Estate Planning | Using the Holidays to Plan for the Future
Thanksgiving, Christmas and New Year’s Day. It’s the time of year when we gather together with our families. During our celebrations, we often reminisce about the past and speculate about what the futures holds. It’s a time when we as a family have difficult conversations about Mom and Dad and their needs as they age. This conversation isn’t always fun, but it’s important. Decision-making in anticipation of decline and death is emotionally charged—but these conversations are critical because they can impact a parent’s legacy and the family relationships that will endure long after a parent has passed away.
Having this conversation as a family is invaluable so everyone hears the same information about a parent’s desires. When you are with your aging loved ones this holiday season, here are a few things to consider:
- Where do your parents want their money and belongings to go when they die?
- Do parents want to contribute to a grandchild’s college education?
- Is there a difficult topic relating to property ownership that could lead to irreconcilable family tension if a parent dies without a clear plan or expression of intent?
- Could a trust help the family to preserve assets or avoid probate proceedings?
An effective estate plan can answer these questions. A will or trust can enable parents to make a written list of who gets the silver, china, jewelry, firearms and even the family heirloom Bible. Many methods also allow for the transfer real estate, such as a house or cabin, outside of formal court proceedings (called “probate“).
Helpful Documents to Use Now
Other estate planning documents can also provide for better quality of life and decision-making during a parent’s lifetime. For example, a health care directive selects an individual who can make health care decisions if a parent can’t speak for themselves. It also outlines their wishes for the “when” and “how” of healthcare, and provides the opportunity to specify whether they wish to be an organ donor or to be buried or cremated (with their ashes spread on a mountaintop in Colorado). A health care directive is an excellent catalyst for conversations about what your parents want after they pass. Their answers may surprise you—so it’s good to have these conversations now.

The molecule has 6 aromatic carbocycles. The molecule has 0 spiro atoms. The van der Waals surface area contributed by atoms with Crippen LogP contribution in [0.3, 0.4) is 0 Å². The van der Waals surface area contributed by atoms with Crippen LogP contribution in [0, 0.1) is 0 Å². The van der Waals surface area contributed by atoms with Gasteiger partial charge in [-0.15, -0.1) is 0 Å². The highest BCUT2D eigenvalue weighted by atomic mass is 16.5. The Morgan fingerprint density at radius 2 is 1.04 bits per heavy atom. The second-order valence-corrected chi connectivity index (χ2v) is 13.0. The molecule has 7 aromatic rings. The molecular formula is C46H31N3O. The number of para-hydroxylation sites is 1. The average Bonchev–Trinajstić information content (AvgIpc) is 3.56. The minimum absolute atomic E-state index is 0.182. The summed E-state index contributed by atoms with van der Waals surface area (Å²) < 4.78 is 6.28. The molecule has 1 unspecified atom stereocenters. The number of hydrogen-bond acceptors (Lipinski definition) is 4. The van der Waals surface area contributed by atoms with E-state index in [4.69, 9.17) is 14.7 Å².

For parents who need help paying bills, the holidays are an excellent time to schedule meetings for consider a power of attorney. Parents can use these holiday visits to add authorized signers to their bank accounts. A properly drafted power of attorney allows the authorized person to sign their name to anything a parent would be able to sign. These documents can be a powerful tool in caring for parents as they age. If a parent’s ability to manage finances has deteriorated to the point of incapacity, an estate planning attorney can also assist with the process of determining whether a guardianship or conservatorship would be in a parent’s best interests.
About Dougherty Molenda
Dougherty Molenda is a full-service estate planning law firm conveniently located in Apple Valley, Minnesota. Parking is free and convenient. For more information about the estate planning services provided by the firm, please call Anna at 952-953-8830, contact us online or browse our Estate Planning Pages to learn more.